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The Promotional Power of 'Prankvertising'

The Promotional Power of 'Prankvertising'

Halloween’s coming, and with it Mischief Night—which means it’s the season for pranks. Egged houses and toilet-papered trees are the order of the day for the mischievous. 

Brands are a little bit ahead of the game, though. They’ve been pulling pranks for months, with the intention of snagging the attention of often-distracted online observers.

As far back as March, companies have been fooling their poor job applicants. Heineken made an entire campaign out of its weird interviews that involved fake heart attacks and other unorthodox tests. Last month, LG pushed the pranks-on-applicants envelope even further, making them think they were seeing the end of the world outside a window when they were really seeing video on an LG TV.

The phenomenon, which even has a name now—“prankvertising”—has really ramped up since then, perhaps because of Halloween. A few recent examples are pretty spooky, anyway. For example, Benjamin Moore paint hired painters to do a job in a creepy house and then played every trick in the book to scare them out of their wits.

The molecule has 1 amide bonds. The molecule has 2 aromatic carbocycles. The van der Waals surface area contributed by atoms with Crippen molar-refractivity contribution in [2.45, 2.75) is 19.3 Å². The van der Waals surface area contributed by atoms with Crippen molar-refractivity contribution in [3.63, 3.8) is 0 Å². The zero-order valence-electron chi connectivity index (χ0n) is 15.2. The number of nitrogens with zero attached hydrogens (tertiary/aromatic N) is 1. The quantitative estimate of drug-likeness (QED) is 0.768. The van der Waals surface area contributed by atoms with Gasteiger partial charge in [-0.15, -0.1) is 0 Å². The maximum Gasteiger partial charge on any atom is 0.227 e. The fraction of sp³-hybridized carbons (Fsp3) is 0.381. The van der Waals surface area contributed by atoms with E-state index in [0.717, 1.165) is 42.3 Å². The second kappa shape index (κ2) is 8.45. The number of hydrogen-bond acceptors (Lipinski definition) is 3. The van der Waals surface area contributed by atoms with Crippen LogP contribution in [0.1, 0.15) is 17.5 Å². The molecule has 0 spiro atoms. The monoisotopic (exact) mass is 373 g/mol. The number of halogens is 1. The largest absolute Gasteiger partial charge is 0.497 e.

MGM and Screen Gems promoted the remake of “Carrie” by using remote-controlled tables and books to make it look as though a coffee shop patron was possessed:

It looks like the prankvertising trend won’t stop after Oct. 31, though. Toys “R” Us has started a holiday campaign that involves fooling kids into thinking they were going on a boring field trip, only to show up at a Toys “R” Us store.

Virtual pranks are part of the trend, too. Cheetos is inviting people to virtually TP sites, landmarks, and houses all over the world.

One thing that’s fairly clear about all these stunts: They get attention. LG’s apocalyptic prank was particularly well covered on the Web. It’s at 14 million views and counting on YouTube. The Toys “R” Us prank has netted 40,000 views in about four days.

You have to wonder whether there might be diminishing returns as more and more brands get into prankvertising, though. As with anything else, a brand’s prank will really have to stand out and be original for blogs to take notice the way they did with LG.

What do you think? Is prankvertising a flash in the pan or something we’ll be seeing more of in 2014 and beyond? 

This story originally appeared on PR DailyPR Daily

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